A Nickel For Your Thoughts:

  • Times I was offered a taxi: 1,548
  • Everyone I talked to in Bali knows:
    • That Barack Obama is the current president (I had no idea that Obama spent some time in his youth in Indonesia, which my driver Wayan educated me on).
    • That Trump is an idiotic sociopath (most of the world knows this, how is it that so many people in America don't get it?) Check out The Oatmeal's #DONMOJIS
  • I didn’t go to Mt. Agung, but you probably should because it looks awesome
  • Bali has a day of silence. Every business is closed, no-one drives anywhere, and shit is just kept chill, silent, and reflective. I, unfortunately, missed this by a day or two, but I think EVERY country should practice this. 

Best quote from my time in Bali:

“In Bali we are religious, but we are not extreme, and accept everybody. You wanna dress sexy? If you are ok with that I am ok with that. Okay if I just look?”

Places in Bali That Are Not Ubud

Bali is rad, and there are obviously some great places outside of Ubud. Though I didn't see everything, I've put together some notes on places I did get to experience. 

Jatiluwih Rice Terraces

Simply put: do this if you're in Bali. I highly recommend taking a motorbike out there. Even if it rains (like it did for me), it was well worth it. I'm pretty sure the restaurant I went to gave me a good case of "Bali Belly" while I was waiting for the rain to subside and my clothing to dry a bit. Again, totally worth it. 

Kawi Temple

This place is cool, mainly because it’s so damn old, 11th century old. Otherwise ya know, it’s just ok cool.

*Tip: when you arrive at the parking lot where the taxi drivers park, and where (everyone?) pays 2000 Rp for parking, there may be a couple ladies that will wrap a sarong around you saying that you absolutely need a sarong to enter into the temple.

I was thinking, hmmm, I guess I need one and this is what happens right here in this part of Bali. 

That was the wrong thought process.

They were just hard-core pushy sales ladies. I bargained them down a few hundred thousand Rp, though I'm pretty sure I still overpaid by Bali standards. I wonder if it was just sheer laziness why I didn’t just take the thing off and move on. Or maybe I was "Assertive-Deficient" at that moment.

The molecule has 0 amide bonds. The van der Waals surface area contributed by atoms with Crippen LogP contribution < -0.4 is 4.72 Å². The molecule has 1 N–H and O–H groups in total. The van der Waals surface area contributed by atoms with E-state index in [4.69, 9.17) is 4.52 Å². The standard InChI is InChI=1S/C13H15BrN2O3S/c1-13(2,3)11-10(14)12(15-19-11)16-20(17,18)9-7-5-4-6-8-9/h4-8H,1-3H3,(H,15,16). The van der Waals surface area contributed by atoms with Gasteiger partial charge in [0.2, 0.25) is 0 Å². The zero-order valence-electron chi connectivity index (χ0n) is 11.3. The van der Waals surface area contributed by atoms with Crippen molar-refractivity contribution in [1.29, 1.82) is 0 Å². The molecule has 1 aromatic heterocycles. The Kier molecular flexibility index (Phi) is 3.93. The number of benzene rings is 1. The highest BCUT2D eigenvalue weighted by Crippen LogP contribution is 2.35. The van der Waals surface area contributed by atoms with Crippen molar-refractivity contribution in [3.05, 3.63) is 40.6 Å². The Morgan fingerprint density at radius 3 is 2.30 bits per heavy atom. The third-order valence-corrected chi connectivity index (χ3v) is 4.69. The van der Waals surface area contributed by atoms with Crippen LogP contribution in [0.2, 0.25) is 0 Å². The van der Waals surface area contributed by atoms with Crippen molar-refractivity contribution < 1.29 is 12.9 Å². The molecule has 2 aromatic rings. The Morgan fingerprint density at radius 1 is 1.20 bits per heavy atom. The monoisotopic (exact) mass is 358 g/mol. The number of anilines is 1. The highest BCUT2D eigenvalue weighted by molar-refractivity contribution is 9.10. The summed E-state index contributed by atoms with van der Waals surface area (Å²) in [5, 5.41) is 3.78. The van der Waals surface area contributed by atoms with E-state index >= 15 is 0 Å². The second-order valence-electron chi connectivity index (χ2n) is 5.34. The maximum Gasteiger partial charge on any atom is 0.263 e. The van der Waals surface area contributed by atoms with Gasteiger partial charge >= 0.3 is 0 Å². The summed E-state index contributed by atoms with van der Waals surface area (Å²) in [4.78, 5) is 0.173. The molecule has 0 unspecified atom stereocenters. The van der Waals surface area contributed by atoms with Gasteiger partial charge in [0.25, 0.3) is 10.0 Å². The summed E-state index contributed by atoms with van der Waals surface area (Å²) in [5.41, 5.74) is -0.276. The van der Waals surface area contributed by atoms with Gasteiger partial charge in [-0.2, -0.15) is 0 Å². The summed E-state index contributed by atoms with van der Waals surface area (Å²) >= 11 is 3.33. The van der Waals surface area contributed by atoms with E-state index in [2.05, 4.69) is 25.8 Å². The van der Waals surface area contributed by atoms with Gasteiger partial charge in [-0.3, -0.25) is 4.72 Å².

In any case, when I got to the temple itself I found that they provided sarongs for free to wear while you’re in the temple. Shiiiiiiiit. 

Btw, if you want to enter into sacred places you gotta wear a sarong. Don't worry guys, though it's a bit like a dress you'll still feel beautiful and masculine. Maybe we can get that asshole Trump to come to Bali and wear sarongs, take a few yoga classes, and become a semi-rational human being. Yeah, I know, there's a better chance that the planet Mars will turn into a huge floating supermarket with advertisements that we can see but can't comprehend here on earth. Hell, that guy probably practices torture methods on the revived Sauron eye, sticking tiny Trump needles in them.

Mount Batur

Driving up and around Mount Batur made me feel like a part of my brain destroyed by alcohol in earlier years was suddenly restored. I could remember my full name and where I'd been for the past 48 hours! It definitely afforded incredible views of the Batur lake and then some. Once again I totally recommend taking a motorbike through it and going on toward the coast.

Fyi: it’s pretty steep and windy for a while, so if you’re not comfortable on a motorbike, maybe sit that part out. I would also make sure that you have plenty of gas. I was speaking with an English dude before I embarked on the journey who turned back because he didn't have enough fuel, and it sounded as though his motorbike had horrible gas efficiency. I ended up riding through a cloud on the way up and over the small mountain/big hill, then when I emerged on the other side there was a wide open view of the sea. 

Also, be careful when you're riding up that mountain. It's beautiful, but you need to pay attention to the incredibly windy roads that have no guard rail. If you fell off the road, well, the outlook wouldn't be good (you'd probably die or be very very mangled).

Padang Padang